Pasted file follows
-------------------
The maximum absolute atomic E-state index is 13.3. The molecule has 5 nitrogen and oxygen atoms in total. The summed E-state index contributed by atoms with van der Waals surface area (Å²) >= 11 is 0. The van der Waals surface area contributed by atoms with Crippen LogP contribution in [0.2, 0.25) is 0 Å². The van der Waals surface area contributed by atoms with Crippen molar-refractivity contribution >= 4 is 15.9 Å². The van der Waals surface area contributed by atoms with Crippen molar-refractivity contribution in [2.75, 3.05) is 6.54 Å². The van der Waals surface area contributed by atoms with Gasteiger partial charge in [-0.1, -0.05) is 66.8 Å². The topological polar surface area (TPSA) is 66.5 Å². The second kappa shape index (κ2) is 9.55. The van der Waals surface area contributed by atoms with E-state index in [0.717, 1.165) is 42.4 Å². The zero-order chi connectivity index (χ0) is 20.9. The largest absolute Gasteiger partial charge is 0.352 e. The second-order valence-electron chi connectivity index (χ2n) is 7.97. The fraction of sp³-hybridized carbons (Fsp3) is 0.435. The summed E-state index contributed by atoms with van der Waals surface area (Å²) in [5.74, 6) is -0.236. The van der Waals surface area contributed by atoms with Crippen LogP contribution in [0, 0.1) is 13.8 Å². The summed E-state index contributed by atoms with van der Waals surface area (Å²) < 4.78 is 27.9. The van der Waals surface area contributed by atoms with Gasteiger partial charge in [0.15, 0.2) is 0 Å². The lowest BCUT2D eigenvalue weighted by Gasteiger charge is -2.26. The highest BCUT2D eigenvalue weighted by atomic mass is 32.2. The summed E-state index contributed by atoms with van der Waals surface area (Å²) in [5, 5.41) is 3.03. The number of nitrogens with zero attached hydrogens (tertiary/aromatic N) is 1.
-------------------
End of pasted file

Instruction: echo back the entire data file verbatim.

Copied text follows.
The maximum absolute atomic E-state index is 13.3. The molecule has 5 nitrogen and oxygen atoms in total. The summed E-state index contributed by atoms with van der Waals surface area (Å²) >= 11 is 0. The van der Waals surface area contributed by atoms with Crippen LogP contribution in [0.2, 0.25) is 0 Å². The van der Waals surface area contributed by atoms with Crippen molar-refractivity contribution >= 4 is 15.9 Å². The van der Waals surface area contributed by atoms with Crippen molar-refractivity contribution in [2.75, 3.05) is 6.54 Å². The van der Waals surface area contributed by atoms with Gasteiger partial charge in [-0.1, -0.05) is 66.8 Å². The topological polar surface area (TPSA) is 66.5 Å². The second kappa shape index (κ2) is 9.55. The van der Waals surface area contributed by atoms with E-state index in [0.717, 1.165) is 42.4 Å². The zero-order chi connectivity index (χ0) is 20.9. The largest absolute Gasteiger partial charge is 0.352 e. The second-order valence-electron chi connectivity index (χ2n) is 7.97. The fraction of sp³-hybridized carbons (Fsp3) is 0.435. The summed E-state index contributed by atoms with van der Waals surface area (Å²) in [5.74, 6) is -0.236. The van der Waals surface area contributed by atoms with Crippen LogP contribution in [0, 0.1) is 13.8 Å². The summed E-state index contributed by atoms with van der Waals surface area (Å²) < 4.78 is 27.9. The van der Waals surface area contributed by atoms with Gasteiger partial charge in [0.15, 0.2) is 0 Å². The lowest BCUT2D eigenvalue weighted by Gasteiger charge is -2.26. The highest BCUT2D eigenvalue weighted by atomic mass is 32.2. The summed E-state index contributed by atoms with van der Waals surface area (Å²) in [5, 5.41) is 3.03. The number of nitrogens with zero attached hydrogens (tertiary/aromatic N) is 1.